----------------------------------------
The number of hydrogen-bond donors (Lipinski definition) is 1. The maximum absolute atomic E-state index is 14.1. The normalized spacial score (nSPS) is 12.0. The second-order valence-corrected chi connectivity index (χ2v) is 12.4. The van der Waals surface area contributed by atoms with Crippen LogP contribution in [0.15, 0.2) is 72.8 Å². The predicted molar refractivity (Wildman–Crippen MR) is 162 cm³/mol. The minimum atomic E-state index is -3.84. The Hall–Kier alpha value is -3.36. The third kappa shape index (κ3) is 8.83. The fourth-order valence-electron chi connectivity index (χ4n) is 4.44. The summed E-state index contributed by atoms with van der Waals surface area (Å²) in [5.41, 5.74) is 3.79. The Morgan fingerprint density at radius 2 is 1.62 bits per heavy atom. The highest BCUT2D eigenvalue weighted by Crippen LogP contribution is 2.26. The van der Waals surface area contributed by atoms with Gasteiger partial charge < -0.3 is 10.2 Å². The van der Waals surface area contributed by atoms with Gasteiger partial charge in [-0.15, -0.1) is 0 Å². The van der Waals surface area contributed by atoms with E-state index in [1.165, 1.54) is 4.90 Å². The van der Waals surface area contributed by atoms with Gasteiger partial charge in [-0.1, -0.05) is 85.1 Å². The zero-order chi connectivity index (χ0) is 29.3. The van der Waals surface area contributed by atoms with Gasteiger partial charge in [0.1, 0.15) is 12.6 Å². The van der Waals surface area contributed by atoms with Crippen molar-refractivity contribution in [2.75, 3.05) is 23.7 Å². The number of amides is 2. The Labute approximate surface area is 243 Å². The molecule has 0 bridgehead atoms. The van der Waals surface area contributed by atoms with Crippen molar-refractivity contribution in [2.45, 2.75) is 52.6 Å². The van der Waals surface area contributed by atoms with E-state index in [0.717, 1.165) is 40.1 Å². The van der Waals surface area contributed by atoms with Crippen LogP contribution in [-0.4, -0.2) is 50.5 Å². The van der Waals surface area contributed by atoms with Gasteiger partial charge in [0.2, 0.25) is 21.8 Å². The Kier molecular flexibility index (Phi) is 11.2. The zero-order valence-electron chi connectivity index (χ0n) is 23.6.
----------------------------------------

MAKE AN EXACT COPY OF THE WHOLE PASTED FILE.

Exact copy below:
The number of hydrogen-bond donors (Lipinski definition) is 1. The maximum absolute atomic E-state index is 14.1. The normalized spacial score (nSPS) is 12.0. The second-order valence-corrected chi connectivity index (χ2v) is 12.4. The van der Waals surface area contributed by atoms with Crippen LogP contribution in [0.15, 0.2) is 72.8 Å². The predicted molar refractivity (Wildman–Crippen MR) is 162 cm³/mol. The minimum atomic E-state index is -3.84. The Hall–Kier alpha value is -3.36. The third kappa shape index (κ3) is 8.83. The fourth-order valence-electron chi connectivity index (χ4n) is 4.44. The summed E-state index contributed by atoms with van der Waals surface area (Å²) in [5.41, 5.74) is 3.79. The Morgan fingerprint density at radius 2 is 1.62 bits per heavy atom. The highest BCUT2D eigenvalue weighted by Crippen LogP contribution is 2.26. The van der Waals surface area contributed by atoms with Gasteiger partial charge < -0.3 is 10.2 Å². The van der Waals surface area contributed by atoms with Gasteiger partial charge in [-0.15, -0.1) is 0 Å². The van der Waals surface area contributed by atoms with E-state index in [1.165, 1.54) is 4.90 Å². The van der Waals surface area contributed by atoms with Gasteiger partial charge in [-0.1, -0.05) is 85.1 Å². The zero-order chi connectivity index (χ0) is 29.3. The van der Waals surface area contributed by atoms with Gasteiger partial charge in [0.1, 0.15) is 12.6 Å². The van der Waals surface area contributed by atoms with Crippen molar-refractivity contribution in [2.75, 3.05) is 23.7 Å². The number of amides is 2. The Labute approximate surface area is 243 Å². The molecule has 0 bridgehead atoms. The van der Waals surface area contributed by atoms with Crippen molar-refractivity contribution in [2.45, 2.75) is 52.6 Å². The van der Waals surface area contributed by atoms with E-state index in [0.717, 1.165) is 40.1 Å². The van der Waals surface area contributed by atoms with Crippen LogP contribution in [-0.4, -0.2) is 50.5 Å². The van der Waals surface area contributed by atoms with Gasteiger partial charge in [0.2, 0.25) is 21.8 Å². The Kier molecular flexibility index (Phi) is 11.2. The zero-order valence-electron chi connectivity index (χ0n) is 23.6.